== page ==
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Movie Mom

Testimony about overpaid CEOs and subprime mortgages

posted by Nell Minow

Update for anyone who wants to see my testimony: On the CSPAN website look for the Waxman hearing on CEO compensation and click on Panel 1. I’m about halfway through. My presentation is under five minutes but I also got most of the questions that follow. Here is my favorite of the news stories about the hearing (quote from me at the end). And here is the clip from CNBC and some commentary from me on the “Audit Trail” blog.
Now — back to movies!

  • Brian C

    Re: “Testimoney” of the three tenors of the subprime opera:
    Like the above pun on testimony?
    Thank you for your recent efforts to address excessive CEO pay. I have been an avid reader of market news and a stock investor since the late 1980’s. When I see the ratio of CEO pay going up drastically relative to that of their employees, I think of corporate boards and CEO’s as behaving incestuously: inappropriate, dysfunctional, unethical and illegal behaviors that harm the well-being of the larger group of people of which they are members. I also see nothing stopping it. What actions can I take as a shareholder or citizen? Could you refer people to any resources on this? I know I can send in my shareholder votes, but it doesn’t seem to be enough.
    Regarding shareholder perspectives, since you must be well-read on the matter, I’d like to suggest a book to you and others who read this blog. It is called “A Mathematician Plays The Stockmarket” by Temple University Mathematics Professor John Allen Paulos. Paulos writes about media employees’ and average citizens’ insufficient understanding of mathematics and describes what it takes to get them to understand the significance of numbers better. For example, most people do not clearly understand the magnitude of difference between billions and millions. He shows how; by expressing it in terms of the number of Mercedes Benzes those X billions and X millions could buy, the value of those billions and millions becomes much more concrete. Many people cannot relate to the idea of CEO’s having billions in assets and making millions in salary or stock options.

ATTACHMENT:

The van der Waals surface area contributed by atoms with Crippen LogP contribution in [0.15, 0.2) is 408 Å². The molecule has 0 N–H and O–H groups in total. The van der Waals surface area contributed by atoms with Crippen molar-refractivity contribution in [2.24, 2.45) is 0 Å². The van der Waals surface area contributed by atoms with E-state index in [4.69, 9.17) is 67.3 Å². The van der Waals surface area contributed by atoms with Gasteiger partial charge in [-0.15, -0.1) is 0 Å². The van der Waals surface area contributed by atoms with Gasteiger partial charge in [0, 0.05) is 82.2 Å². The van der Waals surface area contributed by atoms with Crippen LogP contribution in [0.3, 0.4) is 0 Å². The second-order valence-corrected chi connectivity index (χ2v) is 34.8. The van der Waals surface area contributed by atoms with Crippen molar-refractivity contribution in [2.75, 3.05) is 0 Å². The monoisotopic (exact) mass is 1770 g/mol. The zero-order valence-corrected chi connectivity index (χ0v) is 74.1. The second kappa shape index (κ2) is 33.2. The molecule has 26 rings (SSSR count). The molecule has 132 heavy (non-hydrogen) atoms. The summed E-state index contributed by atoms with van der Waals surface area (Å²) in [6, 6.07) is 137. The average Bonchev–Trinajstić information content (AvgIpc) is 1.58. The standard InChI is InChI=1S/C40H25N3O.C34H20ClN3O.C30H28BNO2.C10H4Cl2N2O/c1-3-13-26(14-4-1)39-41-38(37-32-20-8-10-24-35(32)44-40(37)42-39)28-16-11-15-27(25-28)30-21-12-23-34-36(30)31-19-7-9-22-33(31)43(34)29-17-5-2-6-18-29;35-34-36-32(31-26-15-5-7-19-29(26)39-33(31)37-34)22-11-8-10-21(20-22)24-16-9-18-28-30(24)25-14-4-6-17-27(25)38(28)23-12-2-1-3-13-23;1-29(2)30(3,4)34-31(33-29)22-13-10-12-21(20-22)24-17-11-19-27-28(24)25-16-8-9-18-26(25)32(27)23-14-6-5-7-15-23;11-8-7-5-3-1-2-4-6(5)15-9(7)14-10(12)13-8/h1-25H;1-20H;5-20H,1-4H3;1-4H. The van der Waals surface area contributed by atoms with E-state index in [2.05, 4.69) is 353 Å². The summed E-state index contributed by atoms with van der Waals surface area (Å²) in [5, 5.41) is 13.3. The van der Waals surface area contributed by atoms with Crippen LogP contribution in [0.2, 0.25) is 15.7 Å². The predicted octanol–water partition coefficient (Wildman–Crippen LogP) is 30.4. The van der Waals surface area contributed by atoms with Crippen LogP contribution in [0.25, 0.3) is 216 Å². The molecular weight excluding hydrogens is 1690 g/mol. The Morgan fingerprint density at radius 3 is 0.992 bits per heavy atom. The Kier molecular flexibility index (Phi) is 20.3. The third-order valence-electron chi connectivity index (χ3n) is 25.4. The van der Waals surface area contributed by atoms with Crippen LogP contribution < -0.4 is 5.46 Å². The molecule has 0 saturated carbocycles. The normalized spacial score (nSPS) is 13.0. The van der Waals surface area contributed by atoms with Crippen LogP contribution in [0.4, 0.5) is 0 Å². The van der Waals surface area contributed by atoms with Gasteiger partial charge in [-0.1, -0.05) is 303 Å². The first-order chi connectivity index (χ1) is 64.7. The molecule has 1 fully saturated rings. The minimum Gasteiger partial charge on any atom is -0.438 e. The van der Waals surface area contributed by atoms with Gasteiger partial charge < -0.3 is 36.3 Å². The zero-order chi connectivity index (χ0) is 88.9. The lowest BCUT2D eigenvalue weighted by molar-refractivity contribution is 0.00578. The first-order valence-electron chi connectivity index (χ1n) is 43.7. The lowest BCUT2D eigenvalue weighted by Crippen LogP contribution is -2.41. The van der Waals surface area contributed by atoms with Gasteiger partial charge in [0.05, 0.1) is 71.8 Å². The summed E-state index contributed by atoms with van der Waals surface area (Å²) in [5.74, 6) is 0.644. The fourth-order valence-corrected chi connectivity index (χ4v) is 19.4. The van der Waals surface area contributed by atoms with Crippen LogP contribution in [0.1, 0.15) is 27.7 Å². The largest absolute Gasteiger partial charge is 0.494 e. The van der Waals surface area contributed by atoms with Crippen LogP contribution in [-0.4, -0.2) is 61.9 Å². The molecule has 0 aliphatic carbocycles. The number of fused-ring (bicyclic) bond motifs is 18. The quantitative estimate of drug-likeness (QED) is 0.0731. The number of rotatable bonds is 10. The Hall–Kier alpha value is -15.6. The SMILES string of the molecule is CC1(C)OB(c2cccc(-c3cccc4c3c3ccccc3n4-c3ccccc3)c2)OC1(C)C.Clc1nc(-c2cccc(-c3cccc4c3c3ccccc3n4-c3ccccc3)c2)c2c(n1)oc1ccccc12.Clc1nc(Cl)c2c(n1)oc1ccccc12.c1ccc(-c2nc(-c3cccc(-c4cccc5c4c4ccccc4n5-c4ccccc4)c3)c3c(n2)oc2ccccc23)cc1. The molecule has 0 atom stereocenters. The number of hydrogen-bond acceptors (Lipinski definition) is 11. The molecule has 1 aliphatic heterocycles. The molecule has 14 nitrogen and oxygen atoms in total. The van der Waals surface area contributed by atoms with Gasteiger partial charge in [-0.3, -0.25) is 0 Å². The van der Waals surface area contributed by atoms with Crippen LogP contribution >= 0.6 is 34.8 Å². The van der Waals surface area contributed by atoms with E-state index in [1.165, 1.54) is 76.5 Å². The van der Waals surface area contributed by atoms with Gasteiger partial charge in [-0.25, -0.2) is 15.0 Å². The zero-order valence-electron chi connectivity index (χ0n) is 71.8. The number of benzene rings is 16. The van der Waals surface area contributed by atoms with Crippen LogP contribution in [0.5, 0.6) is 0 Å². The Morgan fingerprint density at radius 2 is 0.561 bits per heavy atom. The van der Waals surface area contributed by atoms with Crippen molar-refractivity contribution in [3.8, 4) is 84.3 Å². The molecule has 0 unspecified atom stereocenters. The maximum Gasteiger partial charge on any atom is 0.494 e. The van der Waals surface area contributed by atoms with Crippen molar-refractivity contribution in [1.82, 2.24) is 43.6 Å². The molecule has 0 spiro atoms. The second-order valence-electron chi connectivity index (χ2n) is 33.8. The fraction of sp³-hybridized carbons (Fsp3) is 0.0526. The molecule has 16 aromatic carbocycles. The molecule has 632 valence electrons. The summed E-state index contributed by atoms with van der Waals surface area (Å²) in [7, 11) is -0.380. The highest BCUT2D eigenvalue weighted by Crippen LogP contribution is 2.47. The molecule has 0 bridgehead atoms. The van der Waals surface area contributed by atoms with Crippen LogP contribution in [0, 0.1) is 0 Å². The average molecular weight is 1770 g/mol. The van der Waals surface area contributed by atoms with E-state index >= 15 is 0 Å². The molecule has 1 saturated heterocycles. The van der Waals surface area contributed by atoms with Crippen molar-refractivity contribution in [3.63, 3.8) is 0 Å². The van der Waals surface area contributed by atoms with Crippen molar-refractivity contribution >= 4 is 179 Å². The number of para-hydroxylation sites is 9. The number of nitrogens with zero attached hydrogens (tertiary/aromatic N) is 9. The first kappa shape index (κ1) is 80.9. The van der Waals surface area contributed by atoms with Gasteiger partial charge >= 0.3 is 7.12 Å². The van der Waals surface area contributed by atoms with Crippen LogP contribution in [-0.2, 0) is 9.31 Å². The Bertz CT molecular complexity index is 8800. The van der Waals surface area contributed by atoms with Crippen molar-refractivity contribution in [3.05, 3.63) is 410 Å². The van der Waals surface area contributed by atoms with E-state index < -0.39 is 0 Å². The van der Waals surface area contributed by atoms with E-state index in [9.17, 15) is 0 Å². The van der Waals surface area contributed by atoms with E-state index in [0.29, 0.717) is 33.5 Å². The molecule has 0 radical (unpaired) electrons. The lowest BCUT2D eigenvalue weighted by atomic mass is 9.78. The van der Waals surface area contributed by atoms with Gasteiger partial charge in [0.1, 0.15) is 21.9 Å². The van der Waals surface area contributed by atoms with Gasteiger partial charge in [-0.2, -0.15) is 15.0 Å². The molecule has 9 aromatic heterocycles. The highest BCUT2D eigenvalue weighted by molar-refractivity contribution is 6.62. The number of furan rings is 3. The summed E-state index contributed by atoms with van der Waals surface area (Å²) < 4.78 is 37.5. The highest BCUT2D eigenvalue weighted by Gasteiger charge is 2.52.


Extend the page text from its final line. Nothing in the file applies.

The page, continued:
In “A Mathematician Plays The Stockmarket”, Paulos humorously yet scarily writes about how he continued to invest more and more in Enron shares because his emotional response to seeing the stock price go down was “I’m getting a bargain!”, so he bought more shares!
    This was before the public knew how severe the company’s troubles were. He writes in a self-effacing way as he explains how, despite his academic and personal knowledge of statistics, probability and investor psychology, he lost (and gained) money investing in stocks. I am certain he would support you in your corporate governance efforts. His book is instructive in describing what makes stock values go up and down. He does not pretend to fully understand the mechanics of it all, but does illuminate the process with humor, intellect and wit.
    He also wrote “Beyond Numeracy” and “A Mathematician Reads The Newspapers”.
    Have you read “A Mathematician Plays The Stockmarket”?

  • Nell Minow

    I read his first book, but not the others. The best advice I know about investing comes from Adam Smith: “The stock does not know you own it.” It’s easy to say that you should not get emotional about investing, but hard to do.
    As for what individuals can do — vote “no” on outrageous pay proposals and “yes” on shareholder proposals to limit pay. Refuse to vote for compensation committee members who agree to abusive pay. The rules are changing and the possibility that investors will be able to throw out directors is within reach. As your broker and mutual fund and retirement trustee for their proxy voting policies and push them to vote more aggressively. Check with other investors at Motley Fool and the Yahoo message boards. And write to Congressman Waxman to tell him you support what he is doing.
    Thanks so much for your support!

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